Suction is one of the methods of boundary layer control, which have the aim of reducing drag on bodies in an external flow or of reducing losses of energy in channels. This method was suggested by L. Prandtl in 1904 as one of the means of preventing or "delaying" boundary layer separation. To effect suction, the surface should have holes (slots, porous sections, perforations etc.). These holes serve for sucking the portion of the boundary layer which is nearest to the wall and which is travelling at the lowest velocity. As a result, the boundary layer velocity profile becomes more "filled up" (see Boundary Layer) and thus is more stable as far as separation is concerned.
Suction is applied in practice for increasing the efficiency of diffusers with high compression ratio of the working fluid (with large convergence angles) by means of delaying early separation of the boundary layer. Boundary layer suction through slots near the trailing edge is used for increasing lift and decreasing drag of aerofoils operating at large incidence angles.
It has been demonstrated in practice that continuous suction through a porous wall is more effective than suction through slots. For example, for aerofoils, the same increase of lift force can be achieved by sucking a smaller amount of fluid through pores than through slots.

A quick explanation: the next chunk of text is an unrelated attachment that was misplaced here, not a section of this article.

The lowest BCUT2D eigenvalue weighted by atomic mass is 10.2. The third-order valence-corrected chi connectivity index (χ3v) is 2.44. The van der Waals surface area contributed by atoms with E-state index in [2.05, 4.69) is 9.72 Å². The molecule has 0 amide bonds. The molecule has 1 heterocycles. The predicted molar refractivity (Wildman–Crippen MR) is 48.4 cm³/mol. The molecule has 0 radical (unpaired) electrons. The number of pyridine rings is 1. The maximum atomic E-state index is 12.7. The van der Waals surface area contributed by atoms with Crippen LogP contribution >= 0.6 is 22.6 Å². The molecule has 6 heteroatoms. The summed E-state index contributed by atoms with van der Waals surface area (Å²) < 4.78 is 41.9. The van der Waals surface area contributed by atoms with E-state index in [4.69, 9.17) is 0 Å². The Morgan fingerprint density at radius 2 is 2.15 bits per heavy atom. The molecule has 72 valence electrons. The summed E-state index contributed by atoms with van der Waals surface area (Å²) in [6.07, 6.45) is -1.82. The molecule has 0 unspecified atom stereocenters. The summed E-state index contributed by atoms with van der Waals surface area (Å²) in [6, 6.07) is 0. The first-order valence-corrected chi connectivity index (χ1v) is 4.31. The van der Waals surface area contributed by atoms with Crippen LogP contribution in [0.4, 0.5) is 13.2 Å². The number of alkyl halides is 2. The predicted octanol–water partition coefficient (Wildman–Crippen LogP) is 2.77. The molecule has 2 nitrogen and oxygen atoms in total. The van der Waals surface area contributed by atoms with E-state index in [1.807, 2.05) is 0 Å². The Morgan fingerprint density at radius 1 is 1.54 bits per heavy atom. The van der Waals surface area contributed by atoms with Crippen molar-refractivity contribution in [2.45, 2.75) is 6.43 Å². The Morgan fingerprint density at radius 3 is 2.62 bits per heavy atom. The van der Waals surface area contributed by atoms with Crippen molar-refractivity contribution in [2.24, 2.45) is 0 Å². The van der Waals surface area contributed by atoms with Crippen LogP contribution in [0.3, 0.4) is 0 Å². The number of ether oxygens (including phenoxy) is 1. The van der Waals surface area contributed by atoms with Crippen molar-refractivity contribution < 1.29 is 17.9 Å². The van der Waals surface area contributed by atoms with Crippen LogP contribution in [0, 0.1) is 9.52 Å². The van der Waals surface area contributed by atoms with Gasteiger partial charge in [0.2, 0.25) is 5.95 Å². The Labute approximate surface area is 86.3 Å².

Suction is also an effective means of the boundary layer laminarization, which decreases friction losses (see Boundary Layer). The effect of suction on the laminar boundary layer stability is due to decrease of the boundary layer thickness (a thinner boundary layer is less liable to turbulization) and also due to the changes in the velocity profile (it becomes more filled).
Of practical importance for applying suction is the necessity to determine the minimum suction fluid necessary to keep the boundary layer laminar, because an excess of suction flow rate may result in such a power consumption that this would make insignificant the power economy achieved by decreasing the drag force. It is necessary that the suction rate Vw < 0 be small as compared with the external flow velocity Ue, namely, (Vw/Ue) = 0.0001 − 0.01 (Figure 1). In this case the assumptions of the boundary layer theory remain valid for the wall layer.
With uniform suction (Vw(x) = const) through a plate which is traversed (in the longitudinal direction) by an incompressible flow with velocity Ue, the system of boundary layer equations is written as (see nomenclature on Figure 1)
Under the following boundary conditions
and taking into account ∂U/∂x = 0 the following asymptotic solutions exist
For integral boundary layer thicknesses, namely, displacement thickness δ* and momentum loss thickness δ** (see Boundary Layer) we obtain the following relationships:
where δ*, δ** are independent of distance x along the boundary layer.
The shear stress τw at the wall and the plate drag Cf coefficient are determined from the relationships